Smart cards became even further embedded within everyday life for most consumers in 2009. In total, 5.2 billion microcontroller and memory-based smart cards shipped into applications such as SIM cards, payment and banking, government ID, and transportation among others. At the same time, the IC market was worth US$1.7 billion, according to the latest metrics from ABI Research's “Smart Card Market Data.”
On the card side, Gemalto maintained its clear position as the number one manufacturer, with an estimated 33.8-percent market share, while Morpho (previously Sagem Orga) gained the most market share accounting for 1.8 percent to consolidate its fourth position.
Meanwhile, with 26.3 percent, Infineon continued to account for the most revenue among the IC manufacturers while in unit terms, Samsung's strong position in SIM cards saw it capture 34 percent of IC volumes.
Principal Analyst John Devlin said, “Last year's market conditions were unusual. While the smart card market largely weathered the recession in terms of consumer demand, the IC market took a hit on two fronts. First, both card manufacturers and issuers ran down their inventories as they assessed the impact of the credit crunch. Second, price pressure increased greatly as IC manufacturers looked to fill plant capacity and maintain orders. Combined, these factors saw the value of the market fall by more than was expected.”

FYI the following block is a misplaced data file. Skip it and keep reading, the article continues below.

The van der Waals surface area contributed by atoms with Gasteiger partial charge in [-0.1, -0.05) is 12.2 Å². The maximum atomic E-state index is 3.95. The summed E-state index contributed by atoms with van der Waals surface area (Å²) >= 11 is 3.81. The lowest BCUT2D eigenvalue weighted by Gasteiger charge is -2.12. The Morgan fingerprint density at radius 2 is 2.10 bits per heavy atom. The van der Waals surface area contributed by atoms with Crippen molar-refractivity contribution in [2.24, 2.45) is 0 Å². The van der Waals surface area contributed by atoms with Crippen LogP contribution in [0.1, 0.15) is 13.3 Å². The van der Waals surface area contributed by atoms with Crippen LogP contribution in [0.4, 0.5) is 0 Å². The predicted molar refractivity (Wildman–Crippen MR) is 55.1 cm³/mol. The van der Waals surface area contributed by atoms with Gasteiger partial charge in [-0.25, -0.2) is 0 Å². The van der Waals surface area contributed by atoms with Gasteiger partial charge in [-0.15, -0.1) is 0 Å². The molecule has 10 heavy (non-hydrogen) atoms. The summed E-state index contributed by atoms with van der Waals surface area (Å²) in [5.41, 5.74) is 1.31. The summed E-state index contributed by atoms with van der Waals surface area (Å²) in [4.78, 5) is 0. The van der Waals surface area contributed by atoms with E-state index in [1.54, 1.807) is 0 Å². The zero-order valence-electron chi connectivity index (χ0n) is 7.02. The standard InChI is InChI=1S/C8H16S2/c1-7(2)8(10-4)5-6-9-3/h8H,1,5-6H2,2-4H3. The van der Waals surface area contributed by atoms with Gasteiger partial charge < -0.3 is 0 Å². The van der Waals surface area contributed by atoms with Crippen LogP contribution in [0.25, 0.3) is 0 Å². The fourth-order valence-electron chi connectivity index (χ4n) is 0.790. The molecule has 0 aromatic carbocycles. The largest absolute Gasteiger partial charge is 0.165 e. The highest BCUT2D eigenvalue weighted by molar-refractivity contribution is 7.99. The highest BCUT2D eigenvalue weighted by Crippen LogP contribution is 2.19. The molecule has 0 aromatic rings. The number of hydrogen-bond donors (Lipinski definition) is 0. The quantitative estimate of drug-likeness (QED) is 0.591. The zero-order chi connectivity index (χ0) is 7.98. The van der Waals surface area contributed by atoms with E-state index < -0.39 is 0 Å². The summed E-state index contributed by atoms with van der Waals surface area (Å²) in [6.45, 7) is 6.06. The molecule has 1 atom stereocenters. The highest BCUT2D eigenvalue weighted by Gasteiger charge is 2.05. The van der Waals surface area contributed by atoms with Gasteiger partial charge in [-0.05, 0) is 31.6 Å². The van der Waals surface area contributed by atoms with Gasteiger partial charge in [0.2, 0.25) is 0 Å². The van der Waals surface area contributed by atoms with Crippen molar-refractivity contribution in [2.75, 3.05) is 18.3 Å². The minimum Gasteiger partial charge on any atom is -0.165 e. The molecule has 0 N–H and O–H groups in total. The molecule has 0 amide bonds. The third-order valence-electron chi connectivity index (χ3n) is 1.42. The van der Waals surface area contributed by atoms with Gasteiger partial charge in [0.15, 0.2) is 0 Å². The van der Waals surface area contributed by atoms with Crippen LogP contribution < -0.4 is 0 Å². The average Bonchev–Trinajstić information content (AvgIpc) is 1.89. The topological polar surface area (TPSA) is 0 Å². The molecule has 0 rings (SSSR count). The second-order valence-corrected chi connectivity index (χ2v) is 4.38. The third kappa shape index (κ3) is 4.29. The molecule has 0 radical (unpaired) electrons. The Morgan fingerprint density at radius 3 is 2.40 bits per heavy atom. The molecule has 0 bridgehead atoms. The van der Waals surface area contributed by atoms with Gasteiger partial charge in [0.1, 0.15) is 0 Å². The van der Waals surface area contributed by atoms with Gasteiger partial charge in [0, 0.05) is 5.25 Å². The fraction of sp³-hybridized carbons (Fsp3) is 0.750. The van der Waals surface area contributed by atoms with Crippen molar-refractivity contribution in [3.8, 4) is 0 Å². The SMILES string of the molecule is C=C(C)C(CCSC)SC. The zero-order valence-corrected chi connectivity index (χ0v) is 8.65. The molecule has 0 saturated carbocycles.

“New revenues are coming from contactless/dual-interface cards and more applications require the greater security offered by smart cards. There remains a small but solid memory-based market but higher-end secure microcontroller ICs and embedded solutions are driving the new growth. As a result of this and re-stocking inventory, we forecast that IC revenues will grow nearly 14 percent in 2010,” Devlin said.